One in every ten samples of breast milk bought over the Internet contained significant amounts of cow’s milk, results from a new study showed. Findings from the study, which are published in Pediatrics, are the first to show that milk bought over the Internet is frequently adulterated with intentionally added ingredients.
Human milk that is “topped off” with cow’s milk or infant formula may place babies at risk for infectious diseases from viral or bacterial contamination. Babies with an allergy or intolerance to cow’s milk could also be harmed from drinking the adulterated milk. Earlier research has shown that 21% of people sought human milk online due to a child with a preexisting medical condition, 16% of which were specifically due to their baby’s formula intolerance. In addition, over 75% of milk samples bought online were found to have bacterial or viral contamination.
Study authors from the Nationwide Children’s Hospital and the Cincinnati Children’s Hospital Medical Center bought and tested 102 samples of breast milk marketed on milk-sharing websites. They compared these samples with their own human milk preparations diluted with cow’s milk to estimate how much was needed to test positive for bovine DNA. The team found that 11 of the purchased samples contained bovine DNA, of which 10 showed results suggesting more than an accidental contamination with cow’s milk. Findings from the study suggest that that sellers intentionally added cow’s milk or infant formula.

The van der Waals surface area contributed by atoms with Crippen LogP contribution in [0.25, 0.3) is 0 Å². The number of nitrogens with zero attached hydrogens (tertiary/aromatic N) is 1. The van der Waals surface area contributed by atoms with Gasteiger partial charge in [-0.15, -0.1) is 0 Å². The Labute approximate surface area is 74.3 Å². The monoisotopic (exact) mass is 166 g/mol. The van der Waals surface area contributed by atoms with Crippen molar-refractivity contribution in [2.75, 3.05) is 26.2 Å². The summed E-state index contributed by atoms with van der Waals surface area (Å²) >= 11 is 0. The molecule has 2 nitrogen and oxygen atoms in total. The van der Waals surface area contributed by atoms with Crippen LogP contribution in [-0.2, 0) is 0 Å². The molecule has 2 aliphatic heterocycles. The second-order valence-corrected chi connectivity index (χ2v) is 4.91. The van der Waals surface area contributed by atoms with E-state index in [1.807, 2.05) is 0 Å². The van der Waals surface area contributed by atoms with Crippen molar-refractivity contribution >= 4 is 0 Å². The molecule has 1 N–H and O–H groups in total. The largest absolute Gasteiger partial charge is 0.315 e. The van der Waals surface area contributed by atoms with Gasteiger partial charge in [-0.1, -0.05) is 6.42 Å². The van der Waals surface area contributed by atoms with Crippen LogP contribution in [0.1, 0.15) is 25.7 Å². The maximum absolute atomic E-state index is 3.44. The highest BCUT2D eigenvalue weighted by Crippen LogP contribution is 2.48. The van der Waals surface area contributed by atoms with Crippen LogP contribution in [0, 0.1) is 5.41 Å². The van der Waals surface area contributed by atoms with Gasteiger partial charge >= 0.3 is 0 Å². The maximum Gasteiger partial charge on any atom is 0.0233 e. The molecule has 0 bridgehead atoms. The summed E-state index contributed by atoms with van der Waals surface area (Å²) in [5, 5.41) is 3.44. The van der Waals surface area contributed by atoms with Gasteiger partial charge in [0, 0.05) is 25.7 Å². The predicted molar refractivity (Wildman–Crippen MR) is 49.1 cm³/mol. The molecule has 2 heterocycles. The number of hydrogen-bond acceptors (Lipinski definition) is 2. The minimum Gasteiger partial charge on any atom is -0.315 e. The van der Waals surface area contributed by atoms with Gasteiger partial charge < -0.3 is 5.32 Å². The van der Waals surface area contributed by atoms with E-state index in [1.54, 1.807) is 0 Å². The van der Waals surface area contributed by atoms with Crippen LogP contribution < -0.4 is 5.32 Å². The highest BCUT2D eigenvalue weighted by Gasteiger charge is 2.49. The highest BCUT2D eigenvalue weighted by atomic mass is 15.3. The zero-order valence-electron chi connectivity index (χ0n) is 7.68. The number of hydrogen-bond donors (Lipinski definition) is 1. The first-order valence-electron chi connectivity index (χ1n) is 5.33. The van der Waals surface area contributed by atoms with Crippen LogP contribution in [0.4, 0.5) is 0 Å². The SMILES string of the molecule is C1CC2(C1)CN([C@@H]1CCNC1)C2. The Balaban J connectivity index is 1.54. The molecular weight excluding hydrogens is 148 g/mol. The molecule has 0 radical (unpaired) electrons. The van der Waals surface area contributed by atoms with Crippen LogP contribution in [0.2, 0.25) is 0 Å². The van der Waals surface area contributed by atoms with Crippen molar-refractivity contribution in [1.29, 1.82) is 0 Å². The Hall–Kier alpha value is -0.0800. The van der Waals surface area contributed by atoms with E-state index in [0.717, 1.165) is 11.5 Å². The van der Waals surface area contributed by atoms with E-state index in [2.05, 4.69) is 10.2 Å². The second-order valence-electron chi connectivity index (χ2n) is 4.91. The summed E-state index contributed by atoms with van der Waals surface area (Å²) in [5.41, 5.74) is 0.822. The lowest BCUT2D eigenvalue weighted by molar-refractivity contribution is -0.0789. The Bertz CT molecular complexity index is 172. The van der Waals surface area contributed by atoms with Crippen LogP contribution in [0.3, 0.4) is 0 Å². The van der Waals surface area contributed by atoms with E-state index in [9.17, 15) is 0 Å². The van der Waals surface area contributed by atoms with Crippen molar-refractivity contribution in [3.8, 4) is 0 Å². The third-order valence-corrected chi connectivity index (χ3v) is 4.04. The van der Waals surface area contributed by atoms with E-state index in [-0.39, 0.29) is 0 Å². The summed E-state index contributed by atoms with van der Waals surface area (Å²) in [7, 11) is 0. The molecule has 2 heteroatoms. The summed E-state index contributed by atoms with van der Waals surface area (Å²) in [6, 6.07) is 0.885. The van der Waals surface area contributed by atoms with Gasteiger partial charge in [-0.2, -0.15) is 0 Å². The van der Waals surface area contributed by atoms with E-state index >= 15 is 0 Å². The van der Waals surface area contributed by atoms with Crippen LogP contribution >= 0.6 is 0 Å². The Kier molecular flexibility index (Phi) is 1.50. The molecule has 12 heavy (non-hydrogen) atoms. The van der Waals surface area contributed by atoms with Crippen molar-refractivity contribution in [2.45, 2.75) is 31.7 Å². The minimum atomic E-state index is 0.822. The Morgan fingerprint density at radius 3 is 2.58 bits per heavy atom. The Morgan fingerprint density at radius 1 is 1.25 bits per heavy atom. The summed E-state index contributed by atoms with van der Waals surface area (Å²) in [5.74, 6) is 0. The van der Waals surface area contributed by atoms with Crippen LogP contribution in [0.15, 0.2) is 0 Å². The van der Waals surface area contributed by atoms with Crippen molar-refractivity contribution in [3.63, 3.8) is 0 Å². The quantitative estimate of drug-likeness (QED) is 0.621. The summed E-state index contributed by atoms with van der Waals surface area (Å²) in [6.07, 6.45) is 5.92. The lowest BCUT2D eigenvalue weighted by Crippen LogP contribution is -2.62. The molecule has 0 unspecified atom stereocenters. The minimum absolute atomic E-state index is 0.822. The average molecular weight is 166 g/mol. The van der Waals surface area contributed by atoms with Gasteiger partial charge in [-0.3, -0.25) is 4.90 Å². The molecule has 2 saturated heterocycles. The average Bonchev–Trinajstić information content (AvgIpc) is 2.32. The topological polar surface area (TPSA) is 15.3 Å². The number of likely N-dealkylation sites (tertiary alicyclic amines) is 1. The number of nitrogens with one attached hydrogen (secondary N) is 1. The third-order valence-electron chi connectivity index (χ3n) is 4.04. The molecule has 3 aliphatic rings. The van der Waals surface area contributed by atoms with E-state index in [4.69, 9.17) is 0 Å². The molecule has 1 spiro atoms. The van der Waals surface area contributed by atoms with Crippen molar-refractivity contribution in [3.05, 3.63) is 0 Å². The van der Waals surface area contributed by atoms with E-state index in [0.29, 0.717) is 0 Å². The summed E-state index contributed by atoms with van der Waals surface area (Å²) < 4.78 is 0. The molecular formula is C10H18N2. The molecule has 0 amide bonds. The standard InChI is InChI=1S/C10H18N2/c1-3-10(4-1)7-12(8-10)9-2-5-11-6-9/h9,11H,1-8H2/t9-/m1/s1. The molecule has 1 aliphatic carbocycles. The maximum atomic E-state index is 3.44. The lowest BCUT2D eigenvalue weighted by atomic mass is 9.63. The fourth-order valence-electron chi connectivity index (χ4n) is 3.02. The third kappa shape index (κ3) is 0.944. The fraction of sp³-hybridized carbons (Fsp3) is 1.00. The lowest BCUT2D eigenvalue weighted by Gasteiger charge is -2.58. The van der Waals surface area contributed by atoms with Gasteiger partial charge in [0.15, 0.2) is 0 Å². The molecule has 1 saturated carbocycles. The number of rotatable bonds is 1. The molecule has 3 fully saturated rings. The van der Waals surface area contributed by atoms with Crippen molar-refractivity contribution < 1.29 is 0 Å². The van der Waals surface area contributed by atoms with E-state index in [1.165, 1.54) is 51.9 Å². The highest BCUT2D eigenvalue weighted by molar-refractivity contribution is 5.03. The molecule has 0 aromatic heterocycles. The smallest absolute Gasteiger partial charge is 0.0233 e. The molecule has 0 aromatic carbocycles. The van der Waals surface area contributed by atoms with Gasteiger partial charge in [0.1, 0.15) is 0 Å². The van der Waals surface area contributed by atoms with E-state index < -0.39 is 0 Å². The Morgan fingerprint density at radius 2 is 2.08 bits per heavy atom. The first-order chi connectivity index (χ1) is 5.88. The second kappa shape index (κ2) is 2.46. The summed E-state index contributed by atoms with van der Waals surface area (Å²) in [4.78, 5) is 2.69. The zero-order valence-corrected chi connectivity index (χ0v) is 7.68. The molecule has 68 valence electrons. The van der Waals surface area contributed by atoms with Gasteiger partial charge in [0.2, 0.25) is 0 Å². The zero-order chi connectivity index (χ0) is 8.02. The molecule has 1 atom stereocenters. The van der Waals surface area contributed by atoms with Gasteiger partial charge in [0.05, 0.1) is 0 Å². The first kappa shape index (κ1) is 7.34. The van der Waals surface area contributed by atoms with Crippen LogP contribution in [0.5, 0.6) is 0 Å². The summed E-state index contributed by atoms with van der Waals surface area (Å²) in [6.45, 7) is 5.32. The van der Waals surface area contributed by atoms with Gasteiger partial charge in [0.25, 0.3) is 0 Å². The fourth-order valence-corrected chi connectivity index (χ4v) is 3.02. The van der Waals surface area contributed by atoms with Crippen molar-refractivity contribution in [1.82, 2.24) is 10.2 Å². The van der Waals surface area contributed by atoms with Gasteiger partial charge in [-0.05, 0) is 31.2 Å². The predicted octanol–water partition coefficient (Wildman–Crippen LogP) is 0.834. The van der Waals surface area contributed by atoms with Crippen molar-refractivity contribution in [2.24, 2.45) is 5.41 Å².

Researchers caution that the baby’s safety is not guaranteed when buying breast milk from an unfamiliar source. Pediatricians should counsel patients against obtaining human milk over the internet, and women who have difficulty producing enough milk for their child should work with their pediatrician to find safer ways to feed their baby, they conclude.
For more information visit NationwideChildrens.org.